Americans, and specifically taxpayers, paid nearly double in costs of hospitalizing obese children between 1999 and 2005, with almost twice as many such children requiring hospital care, according to a new report in the journal Health Affairs.
The authors don’t know exactly why, since the prevalence of childhood obesity did not change. However, they speculate that physicians may be more frequently listing obesity as a primary or secondary reason for admission. Another possible reason is that children are becoming even more obese and for longer periods of time, giving disease processes much more time to cause damage. Hospitalizations increased even for children as young as 6.
The report evaluated hospitalizations whose primary or secondary diagnosis was listed as mental illness, pregnancy-related conditions, asthma, diabetes, appendicitis, pneumonia, skin and subcutaneous infections, biliary tract disease, and other bone diseases in children and adolescents aged 2–19. All told, their care cost the healthcare system $237.6 million in 2005, up from $125.9 million in 2001, measured in 2005 dollars.
Seen in 2008 dollars, the numbers are 20% higher.
This is despite evidence from federal reports that the prevalence of obesity in children and adolescents did not go up in that period, the authors wrote.
“This is an unfortunate finding,” said Leonardo Trasande, MD, assistant professor of community and preventive medicine at Mount Sinai School of Medicine in New York. Even if it’s true that doctors are now more likely to list obesity as a contributing comorbidity, “it means the cost burden is more reflective of reality, and people will need to refine their perspective of how much obesity is immediately contributing to children’s health problems,” Trasande said.
Obesity-related hospitalizations increased 8.8% per year among children aged 2–5, 10.4% per year among children aged 6–11, and 11.4% per year among adolescents aged 12–19 between 1999 and 2005.
Trasande and coauthors noted that it is likely the numbers are much worse, because there is evidence that physicians may not list obesity as a condition in the patient’s chart.
“If obesity prevalence among children with asthma is roughly equal to that for all American children, then one would expect about 20% of children hospitalized with asthma to be obese, yet we found less than 2% of asthma hospitalization with obesity listed as a comorbidity,” the authors wrote.
The study used patient discharge statistics from the National Inpatient Sample, which reflects costs from government and private insurance payers at sampled hospitals across the United States.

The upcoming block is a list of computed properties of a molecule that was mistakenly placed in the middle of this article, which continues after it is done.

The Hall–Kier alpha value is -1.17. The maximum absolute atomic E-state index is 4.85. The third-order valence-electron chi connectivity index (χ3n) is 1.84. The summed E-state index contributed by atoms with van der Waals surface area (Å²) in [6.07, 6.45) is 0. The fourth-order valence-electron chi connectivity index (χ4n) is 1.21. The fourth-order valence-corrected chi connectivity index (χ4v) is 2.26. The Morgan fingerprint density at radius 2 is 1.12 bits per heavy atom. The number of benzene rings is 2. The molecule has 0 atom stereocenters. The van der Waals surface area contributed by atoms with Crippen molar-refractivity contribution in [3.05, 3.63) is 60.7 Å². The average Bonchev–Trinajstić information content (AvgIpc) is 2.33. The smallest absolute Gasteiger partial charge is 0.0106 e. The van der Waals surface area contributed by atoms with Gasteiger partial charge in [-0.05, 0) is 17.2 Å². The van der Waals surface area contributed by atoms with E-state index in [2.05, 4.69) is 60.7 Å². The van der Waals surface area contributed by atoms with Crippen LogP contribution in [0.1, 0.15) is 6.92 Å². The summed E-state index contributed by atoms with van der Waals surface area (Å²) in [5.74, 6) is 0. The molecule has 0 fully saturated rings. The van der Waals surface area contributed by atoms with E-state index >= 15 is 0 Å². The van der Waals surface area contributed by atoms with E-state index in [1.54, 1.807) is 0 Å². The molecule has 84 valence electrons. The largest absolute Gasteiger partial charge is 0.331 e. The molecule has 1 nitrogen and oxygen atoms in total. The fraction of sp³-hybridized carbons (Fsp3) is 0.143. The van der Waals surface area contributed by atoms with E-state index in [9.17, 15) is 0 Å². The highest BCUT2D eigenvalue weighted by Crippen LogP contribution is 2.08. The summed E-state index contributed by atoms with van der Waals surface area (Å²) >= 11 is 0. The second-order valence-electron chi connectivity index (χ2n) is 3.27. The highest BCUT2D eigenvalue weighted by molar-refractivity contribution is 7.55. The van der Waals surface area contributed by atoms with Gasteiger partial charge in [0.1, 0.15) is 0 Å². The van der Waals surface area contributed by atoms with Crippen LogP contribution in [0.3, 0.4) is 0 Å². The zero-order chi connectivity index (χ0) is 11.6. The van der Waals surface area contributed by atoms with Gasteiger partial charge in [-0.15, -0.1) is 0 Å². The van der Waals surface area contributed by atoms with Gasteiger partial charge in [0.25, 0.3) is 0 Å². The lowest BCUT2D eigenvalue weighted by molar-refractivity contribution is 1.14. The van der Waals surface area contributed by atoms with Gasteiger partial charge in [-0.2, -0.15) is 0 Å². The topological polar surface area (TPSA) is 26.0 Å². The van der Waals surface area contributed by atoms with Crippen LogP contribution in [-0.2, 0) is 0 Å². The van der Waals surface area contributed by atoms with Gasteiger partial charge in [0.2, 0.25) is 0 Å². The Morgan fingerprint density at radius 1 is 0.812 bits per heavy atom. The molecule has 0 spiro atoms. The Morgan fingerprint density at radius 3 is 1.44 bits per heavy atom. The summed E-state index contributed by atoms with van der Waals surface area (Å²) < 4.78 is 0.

There is caution in the report, the authors wrote. “Diagnosis is a product of clinical judgment and reimbursement by hospital payers and is subject to inaccuracy,” they said.
In addition, CMS “officially recognized obesity as an illness in late 2004, and a diagnosis of obesity does not routinely result in additional reimbursement or risk adjustment. Obesity is unlikely to be included to justify an adverse outcome that might have occurred, because coding is unlikely to protect from litigation or otherwise exaggerate the impact of obesity on lengths-of-stay charges or costs,” the authors wrote.
Obesity likely influenced the reason for admission in a variety of ways. For example, obesity during pregnancy is a risk factor for perinatal complications and sleep apnea, and it also can affect skin function. Obesity is associated with postoperative complications for appendicitis, and children who are obese may be likely to suffer from mental disorders.
Medicaid bears a large share of the cost of hospitalizations in children with a secondary diagnosis of obesity, with a cost of about $118 million in 2005, up from $53.6 million in 2001. “Increasing obesity among children appears to be driving increases in Medicaid spending,” the authors wrote. “Given the increasing burden of obesity-associated hospitalizations, our findings suggest that additional federal support of prevention programs could reduce obesity treatment costs borne by federal and state governments.”
John Baker, MD, president of the American Society for Metabolic and Bariatric Surgery, said the study points to the need for more aggressive interventions, because clearly the higher costs associated with these hospitalizations justify spending more money to prevent them.
“We need to start with our children and adolescents as well as our young adults to treat obesity at all levels,” says Baker, who practices in Little Rock, AR. “And there needs to be a core benefit added to our national health reform agenda.”